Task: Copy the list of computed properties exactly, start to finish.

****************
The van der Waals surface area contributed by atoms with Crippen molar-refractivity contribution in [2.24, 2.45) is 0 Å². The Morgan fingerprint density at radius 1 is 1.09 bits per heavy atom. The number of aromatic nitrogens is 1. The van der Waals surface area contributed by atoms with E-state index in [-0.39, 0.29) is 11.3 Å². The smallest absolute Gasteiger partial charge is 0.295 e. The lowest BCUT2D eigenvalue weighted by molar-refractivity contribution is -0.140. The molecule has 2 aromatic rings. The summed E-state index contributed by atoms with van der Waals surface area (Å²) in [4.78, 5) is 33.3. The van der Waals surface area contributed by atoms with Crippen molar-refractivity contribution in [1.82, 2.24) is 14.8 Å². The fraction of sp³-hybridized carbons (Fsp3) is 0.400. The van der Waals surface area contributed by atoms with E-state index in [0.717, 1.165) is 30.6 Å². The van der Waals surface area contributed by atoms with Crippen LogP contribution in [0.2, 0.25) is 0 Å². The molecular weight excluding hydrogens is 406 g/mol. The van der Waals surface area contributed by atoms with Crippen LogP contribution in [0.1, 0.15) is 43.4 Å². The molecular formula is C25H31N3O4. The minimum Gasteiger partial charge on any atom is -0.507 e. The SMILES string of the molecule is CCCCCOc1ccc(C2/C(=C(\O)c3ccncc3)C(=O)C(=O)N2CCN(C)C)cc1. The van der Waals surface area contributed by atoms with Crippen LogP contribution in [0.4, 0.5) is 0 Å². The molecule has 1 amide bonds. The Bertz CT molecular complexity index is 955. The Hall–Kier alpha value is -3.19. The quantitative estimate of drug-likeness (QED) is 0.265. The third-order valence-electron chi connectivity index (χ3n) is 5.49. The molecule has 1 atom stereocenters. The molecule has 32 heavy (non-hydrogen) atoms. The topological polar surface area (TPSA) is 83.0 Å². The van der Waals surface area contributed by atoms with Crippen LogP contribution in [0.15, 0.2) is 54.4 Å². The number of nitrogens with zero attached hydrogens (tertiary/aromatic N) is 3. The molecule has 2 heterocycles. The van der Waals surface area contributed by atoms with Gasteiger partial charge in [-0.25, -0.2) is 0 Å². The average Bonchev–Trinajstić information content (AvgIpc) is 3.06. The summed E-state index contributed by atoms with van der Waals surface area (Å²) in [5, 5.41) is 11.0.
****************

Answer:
The van der Waals surface area contributed by atoms with Crippen molar-refractivity contribution in [2.24, 2.45) is 0 Å². The Morgan fingerprint density at radius 1 is 1.09 bits per heavy atom. The number of aromatic nitrogens is 1. The van der Waals surface area contributed by atoms with E-state index in [-0.39, 0.29) is 11.3 Å². The smallest absolute Gasteiger partial charge is 0.295 e. The lowest BCUT2D eigenvalue weighted by molar-refractivity contribution is -0.140. The molecule has 2 aromatic rings. The summed E-state index contributed by atoms with van der Waals surface area (Å²) in [4.78, 5) is 33.3. The van der Waals surface area contributed by atoms with Crippen molar-refractivity contribution in [1.82, 2.24) is 14.8 Å². The fraction of sp³-hybridized carbons (Fsp3) is 0.400. The van der Waals surface area contributed by atoms with E-state index in [0.717, 1.165) is 30.6 Å². The van der Waals surface area contributed by atoms with Crippen LogP contribution in [0.2, 0.25) is 0 Å². The molecular weight excluding hydrogens is 406 g/mol. The van der Waals surface area contributed by atoms with Crippen LogP contribution in [0.1, 0.15) is 43.4 Å². The molecular formula is C25H31N3O4. The minimum Gasteiger partial charge on any atom is -0.507 e. The SMILES string of the molecule is CCCCCOc1ccc(C2/C(=C(\O)c3ccncc3)C(=O)C(=O)N2CCN(C)C)cc1. The van der Waals surface area contributed by atoms with Crippen LogP contribution in [0.4, 0.5) is 0 Å². The molecule has 1 amide bonds. The Bertz CT molecular complexity index is 955. The Hall–Kier alpha value is -3.19. The quantitative estimate of drug-likeness (QED) is 0.265. The third-order valence-electron chi connectivity index (χ3n) is 5.49. The molecule has 1 atom stereocenters. The molecule has 32 heavy (non-hydrogen) atoms. The topological polar surface area (TPSA) is 83.0 Å². The van der Waals surface area contributed by atoms with Crippen LogP contribution in [0.15, 0.2) is 54.4 Å². The number of nitrogens with zero attached hydrogens (tertiary/aromatic N) is 3. The molecule has 2 heterocycles. The van der Waals surface area contributed by atoms with Gasteiger partial charge in [-0.25, -0.2) is 0 Å². The average Bonchev–Trinajstić information content (AvgIpc) is 3.06. The summed E-state index contributed by atoms with van der Waals surface area (Å²) in [5, 5.41) is 11.0.